Monday is always a good day for media types to buy the Guardian, on account of its weekly supplement, published today, dedicated to the industry. But any day with this newspaper carries a fair chance of being greeted with the results of yet another fearless investigation. And so, this morning's edition reveals that the personal details of thousands of so-called 'domestic extremists' are being kept on police files.
It's an investigation that the paper not only splashes on its front page, but continues across pages six and seven. There will be more of the same tomorrow and Wednesday. If you are a regular attendee at demonstrations or political meetings, you could be in the database. The comedian, Mark Thomas, is, and, like so many others, he doesn't have a criminal record. In a column on page 32, he makes a gag out of it: his agent is going to try to make him 'Suspect A' by next year, from his current 'H' categorisation on a card to help police spot who is who.
The paper itself, in its leaderl, begins: “From Stalin….” It points to powers “slipped through parliament with barely a squeak in 2006″ that allow the police to ban people from attending a demonstration on the grounds they might do something unlawful. The paper doesn't clarify whether this 'bail condition' operates UK-wide or not.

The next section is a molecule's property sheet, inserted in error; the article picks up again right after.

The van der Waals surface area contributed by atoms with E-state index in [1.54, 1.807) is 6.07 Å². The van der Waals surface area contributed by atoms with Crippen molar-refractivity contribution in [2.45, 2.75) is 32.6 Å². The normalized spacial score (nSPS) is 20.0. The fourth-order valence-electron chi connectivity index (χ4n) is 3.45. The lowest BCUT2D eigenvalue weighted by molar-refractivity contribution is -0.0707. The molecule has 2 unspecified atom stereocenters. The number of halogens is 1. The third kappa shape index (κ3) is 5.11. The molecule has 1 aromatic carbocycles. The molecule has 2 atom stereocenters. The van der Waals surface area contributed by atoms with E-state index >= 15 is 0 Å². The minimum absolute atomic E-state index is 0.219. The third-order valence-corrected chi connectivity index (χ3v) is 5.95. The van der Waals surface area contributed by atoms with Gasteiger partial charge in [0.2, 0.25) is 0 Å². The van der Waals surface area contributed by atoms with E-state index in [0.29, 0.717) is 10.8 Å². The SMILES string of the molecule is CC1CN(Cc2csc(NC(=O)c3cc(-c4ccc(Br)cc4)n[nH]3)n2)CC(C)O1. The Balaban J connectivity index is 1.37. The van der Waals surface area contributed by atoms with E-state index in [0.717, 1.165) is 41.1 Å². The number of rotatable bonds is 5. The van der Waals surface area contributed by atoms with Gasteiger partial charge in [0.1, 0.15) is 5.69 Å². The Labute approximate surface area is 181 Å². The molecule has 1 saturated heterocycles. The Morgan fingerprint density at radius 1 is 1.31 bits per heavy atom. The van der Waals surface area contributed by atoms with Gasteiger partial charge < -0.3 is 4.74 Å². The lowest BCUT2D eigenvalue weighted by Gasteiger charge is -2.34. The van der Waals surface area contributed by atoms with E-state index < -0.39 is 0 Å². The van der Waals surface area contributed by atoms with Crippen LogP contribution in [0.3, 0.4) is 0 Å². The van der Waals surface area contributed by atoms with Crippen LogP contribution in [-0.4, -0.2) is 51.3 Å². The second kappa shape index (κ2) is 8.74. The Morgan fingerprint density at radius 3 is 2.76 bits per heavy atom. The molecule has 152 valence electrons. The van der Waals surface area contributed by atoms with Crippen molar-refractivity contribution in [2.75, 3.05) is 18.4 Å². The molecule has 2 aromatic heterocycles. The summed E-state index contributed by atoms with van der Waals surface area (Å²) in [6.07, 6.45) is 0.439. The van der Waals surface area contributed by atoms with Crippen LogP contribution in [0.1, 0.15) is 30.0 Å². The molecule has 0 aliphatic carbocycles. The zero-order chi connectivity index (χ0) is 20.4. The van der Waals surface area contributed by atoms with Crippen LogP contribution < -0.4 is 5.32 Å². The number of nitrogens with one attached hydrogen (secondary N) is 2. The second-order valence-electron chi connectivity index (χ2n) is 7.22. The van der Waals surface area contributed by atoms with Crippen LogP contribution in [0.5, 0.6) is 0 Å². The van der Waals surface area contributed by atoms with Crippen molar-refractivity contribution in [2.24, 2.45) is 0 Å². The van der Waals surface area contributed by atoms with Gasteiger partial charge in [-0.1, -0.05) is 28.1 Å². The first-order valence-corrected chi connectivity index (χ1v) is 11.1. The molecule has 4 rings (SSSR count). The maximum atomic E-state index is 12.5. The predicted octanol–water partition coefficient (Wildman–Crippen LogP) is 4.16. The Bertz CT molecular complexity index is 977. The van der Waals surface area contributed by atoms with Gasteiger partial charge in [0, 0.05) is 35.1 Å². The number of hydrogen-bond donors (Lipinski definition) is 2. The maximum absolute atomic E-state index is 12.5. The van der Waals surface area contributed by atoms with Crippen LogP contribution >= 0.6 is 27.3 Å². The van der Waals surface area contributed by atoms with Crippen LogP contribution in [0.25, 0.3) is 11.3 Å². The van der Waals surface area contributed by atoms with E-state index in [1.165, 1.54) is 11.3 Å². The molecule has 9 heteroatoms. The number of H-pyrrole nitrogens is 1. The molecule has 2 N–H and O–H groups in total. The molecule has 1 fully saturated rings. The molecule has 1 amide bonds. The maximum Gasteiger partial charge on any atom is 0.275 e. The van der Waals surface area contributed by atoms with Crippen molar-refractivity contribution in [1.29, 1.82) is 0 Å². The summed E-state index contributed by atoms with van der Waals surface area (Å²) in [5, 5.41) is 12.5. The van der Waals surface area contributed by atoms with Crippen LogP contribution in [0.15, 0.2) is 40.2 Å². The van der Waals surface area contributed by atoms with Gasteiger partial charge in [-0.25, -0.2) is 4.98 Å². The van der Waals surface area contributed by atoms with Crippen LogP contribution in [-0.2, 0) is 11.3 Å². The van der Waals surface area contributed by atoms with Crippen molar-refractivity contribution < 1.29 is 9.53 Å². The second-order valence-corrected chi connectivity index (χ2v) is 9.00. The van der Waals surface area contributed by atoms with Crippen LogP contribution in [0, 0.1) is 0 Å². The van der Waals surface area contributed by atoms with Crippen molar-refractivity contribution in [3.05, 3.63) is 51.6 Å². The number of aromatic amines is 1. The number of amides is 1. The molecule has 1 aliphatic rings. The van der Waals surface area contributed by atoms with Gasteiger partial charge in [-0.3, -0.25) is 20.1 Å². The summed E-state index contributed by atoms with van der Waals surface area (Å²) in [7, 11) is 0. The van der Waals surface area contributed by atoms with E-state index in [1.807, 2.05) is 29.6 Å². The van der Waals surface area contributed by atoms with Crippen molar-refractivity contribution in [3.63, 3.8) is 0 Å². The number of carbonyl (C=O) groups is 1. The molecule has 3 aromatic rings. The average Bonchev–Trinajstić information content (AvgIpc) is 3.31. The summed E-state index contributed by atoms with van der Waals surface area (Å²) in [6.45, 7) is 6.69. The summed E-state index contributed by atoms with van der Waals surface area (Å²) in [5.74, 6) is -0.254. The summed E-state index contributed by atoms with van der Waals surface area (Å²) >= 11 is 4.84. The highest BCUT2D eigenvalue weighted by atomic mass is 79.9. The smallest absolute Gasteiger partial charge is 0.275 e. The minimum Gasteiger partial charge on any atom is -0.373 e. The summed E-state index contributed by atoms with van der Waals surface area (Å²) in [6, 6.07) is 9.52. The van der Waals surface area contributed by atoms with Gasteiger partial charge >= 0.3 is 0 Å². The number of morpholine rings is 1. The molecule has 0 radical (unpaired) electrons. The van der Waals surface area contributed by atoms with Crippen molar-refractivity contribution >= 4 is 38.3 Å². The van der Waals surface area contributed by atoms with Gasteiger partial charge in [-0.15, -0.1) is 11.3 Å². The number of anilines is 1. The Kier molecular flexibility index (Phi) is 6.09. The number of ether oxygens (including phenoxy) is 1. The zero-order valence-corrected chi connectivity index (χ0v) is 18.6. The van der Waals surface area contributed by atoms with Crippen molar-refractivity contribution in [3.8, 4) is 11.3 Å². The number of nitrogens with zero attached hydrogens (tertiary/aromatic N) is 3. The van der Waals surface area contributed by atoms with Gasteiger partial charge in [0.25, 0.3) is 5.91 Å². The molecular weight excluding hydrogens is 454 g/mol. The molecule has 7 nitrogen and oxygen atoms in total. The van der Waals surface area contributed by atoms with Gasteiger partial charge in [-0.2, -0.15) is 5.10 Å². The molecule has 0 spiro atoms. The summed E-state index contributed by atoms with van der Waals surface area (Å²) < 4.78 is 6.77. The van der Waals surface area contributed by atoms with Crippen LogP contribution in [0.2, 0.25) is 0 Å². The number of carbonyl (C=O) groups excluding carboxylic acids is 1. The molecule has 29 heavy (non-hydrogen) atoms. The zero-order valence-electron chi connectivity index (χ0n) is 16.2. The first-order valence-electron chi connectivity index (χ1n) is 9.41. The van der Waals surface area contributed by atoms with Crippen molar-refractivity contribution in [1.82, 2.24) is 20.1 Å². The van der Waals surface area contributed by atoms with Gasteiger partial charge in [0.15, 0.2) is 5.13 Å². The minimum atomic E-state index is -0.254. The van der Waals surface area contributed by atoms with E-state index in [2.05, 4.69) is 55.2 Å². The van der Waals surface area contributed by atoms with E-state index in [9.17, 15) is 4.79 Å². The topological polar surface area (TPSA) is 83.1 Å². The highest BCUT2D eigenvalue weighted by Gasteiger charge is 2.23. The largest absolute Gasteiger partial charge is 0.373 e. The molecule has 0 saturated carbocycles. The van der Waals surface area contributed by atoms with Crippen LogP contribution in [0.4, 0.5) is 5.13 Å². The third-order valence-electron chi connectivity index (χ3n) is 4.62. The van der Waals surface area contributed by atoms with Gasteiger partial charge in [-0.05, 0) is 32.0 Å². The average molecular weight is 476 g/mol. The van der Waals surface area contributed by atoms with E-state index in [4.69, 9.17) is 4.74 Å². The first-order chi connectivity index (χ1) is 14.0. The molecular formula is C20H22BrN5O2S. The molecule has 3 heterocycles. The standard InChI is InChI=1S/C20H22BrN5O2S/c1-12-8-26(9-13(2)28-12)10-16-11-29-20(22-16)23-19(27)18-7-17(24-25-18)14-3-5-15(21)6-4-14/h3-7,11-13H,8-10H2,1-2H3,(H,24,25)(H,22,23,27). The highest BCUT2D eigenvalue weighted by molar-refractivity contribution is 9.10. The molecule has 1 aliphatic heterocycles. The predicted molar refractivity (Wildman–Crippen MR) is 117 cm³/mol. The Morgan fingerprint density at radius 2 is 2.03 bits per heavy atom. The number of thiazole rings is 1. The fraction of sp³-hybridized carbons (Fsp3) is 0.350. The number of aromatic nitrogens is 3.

A substantial international section reports the Turkish Prime Minister declaring that the Iran president, Mahmoud Ahmadinejad, is a friend. Half a dozen or so pages in, a journalist writes about being hold up with the ousted president of Honduras, Manuel Zelaya – in the Brazilian embassy.
Elsewhere, in the G2 supplement – complete with a picture gallery of overcoats to help us stay fashionable as well as warm – the author, Malcolm Gladwell, reveals why he tends to do most of his writing in a cafe. The author of international bestsellers, The Tipping Point and Blink, says: “It's not because I'm engaged in conversation with people. It's because I spent 10 years in a newsroom and I can no longer write when it's quiet. I like people around me; but I don't want to talk to them.”
In the paper's 16-page sport section, the best part of three pages are devoted to Liverpool's 1-0 tense win over rivals, Manchester United, yesterday – prompting the latter's Scottish manager, Sir Alex Ferguson, to berate the referee over some controversial decisions. Not for the first time these last couple of weeks.
And finally, Australian readers in particular should check out the picture that graces the whole of pages 20 and 21: The Sydney Harbour bridge, presumably bedecked in astroturf, is completely taken over by picnickers.